Saturday, November 07, 2009

The Loneliness of the Long Distance Congressman

Dan Carlin hit another home run in this week’s “Common Sense” show. He’s talking about the role of genius in human endeavor, and how desperately we need geniuses in our society in every field-but especially politics. We need to cultivate them and, in a football vernacular, get our playmakers the ball. And, of course, in our current system, we don’t incentivize the great ones-the gifted ones at forging consensus and synthesizing different types of information-into becoming our leaders. We don’t pay them well(compared to businessmen), we make them leave their families behind, we don’t listen to their arguments for longer than 30 seconds, we fill the airwaves with incendiary speech (some of which, truth be told, I have written here), we essentially force them into a system of organized bribery. We ask them to deliver us services, and scream when they ask that we pay for them. Is it any wonder we don’t get geniuses in Congress? I think it was a PJ O’Rourke or Dave Barry joke-we send them to Congress because we don’t want them around.


I wish I remembered what book it was in,(“Parliament of Whores”, maybe) but in one of O’Rourke’s books, there was a story about a Congressman that O’Rourke spent the day with once. He described all the different things he had to do-phone calls, answering letters(this was the pre-Internet in the home age), fulfilling requests, voting on bills, all that. Near the end of the piece, O’Rourke notes an enormous pile of mail the Congressman had gotten through, noting that the pile contained exactly one thank you.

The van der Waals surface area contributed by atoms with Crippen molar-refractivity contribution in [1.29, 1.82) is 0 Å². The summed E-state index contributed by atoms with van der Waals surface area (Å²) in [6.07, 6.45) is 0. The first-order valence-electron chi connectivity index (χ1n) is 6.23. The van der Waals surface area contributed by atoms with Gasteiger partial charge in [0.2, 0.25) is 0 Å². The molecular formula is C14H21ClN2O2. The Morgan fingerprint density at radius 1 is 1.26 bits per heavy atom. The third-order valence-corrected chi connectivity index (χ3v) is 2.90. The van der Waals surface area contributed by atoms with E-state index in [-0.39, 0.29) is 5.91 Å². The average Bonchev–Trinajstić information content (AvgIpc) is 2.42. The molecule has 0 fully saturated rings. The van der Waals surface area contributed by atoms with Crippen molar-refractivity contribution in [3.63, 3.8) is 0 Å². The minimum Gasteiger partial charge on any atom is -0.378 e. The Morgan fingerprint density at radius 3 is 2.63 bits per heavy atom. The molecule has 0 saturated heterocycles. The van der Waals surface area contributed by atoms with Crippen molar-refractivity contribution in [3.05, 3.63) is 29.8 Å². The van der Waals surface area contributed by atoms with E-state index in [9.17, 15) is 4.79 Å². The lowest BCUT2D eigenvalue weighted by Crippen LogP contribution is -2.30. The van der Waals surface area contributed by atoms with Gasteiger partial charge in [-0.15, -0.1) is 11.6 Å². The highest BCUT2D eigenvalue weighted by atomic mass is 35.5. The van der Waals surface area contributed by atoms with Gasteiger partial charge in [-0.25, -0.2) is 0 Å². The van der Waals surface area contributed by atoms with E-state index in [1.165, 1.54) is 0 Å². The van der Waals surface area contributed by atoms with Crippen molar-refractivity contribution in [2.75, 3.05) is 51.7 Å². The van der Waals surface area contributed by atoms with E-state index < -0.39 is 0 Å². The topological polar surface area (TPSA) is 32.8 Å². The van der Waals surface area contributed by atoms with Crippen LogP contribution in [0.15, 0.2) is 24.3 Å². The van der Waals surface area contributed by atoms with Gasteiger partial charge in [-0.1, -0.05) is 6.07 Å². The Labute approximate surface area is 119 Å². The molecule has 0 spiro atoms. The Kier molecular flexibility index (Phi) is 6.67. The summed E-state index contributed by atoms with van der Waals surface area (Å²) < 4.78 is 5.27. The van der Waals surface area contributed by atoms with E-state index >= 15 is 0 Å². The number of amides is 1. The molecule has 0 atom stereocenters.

"Everybody’s tired of something/Round here.”

-Counting Crows


NaNoWriMo Word Count: 10810


Beck’s “Loser” keeps coming up on my IPod. Do you think it is trying to tell me something?


“Humanity is a virus with shoes.”

-Bill Hicks


Friday, November 06, 2009

Fiscally Responsible?

Andrew Sullivan with a quick hit about fiscal responsibility.

A note from his reader:
"According to the treasury department's Bureau of Public Debt, the federal deficit went from $5,728,195,796,181.57 on January 22, 2001 to $10,626,877,048,913.08 on January 20, 2009. Bear in mind that the allegedly fiscally conservative Republican Party ran this government for six of those eight years. Roughly two trillion of that debt was added after Democrats took over Congress in 2007."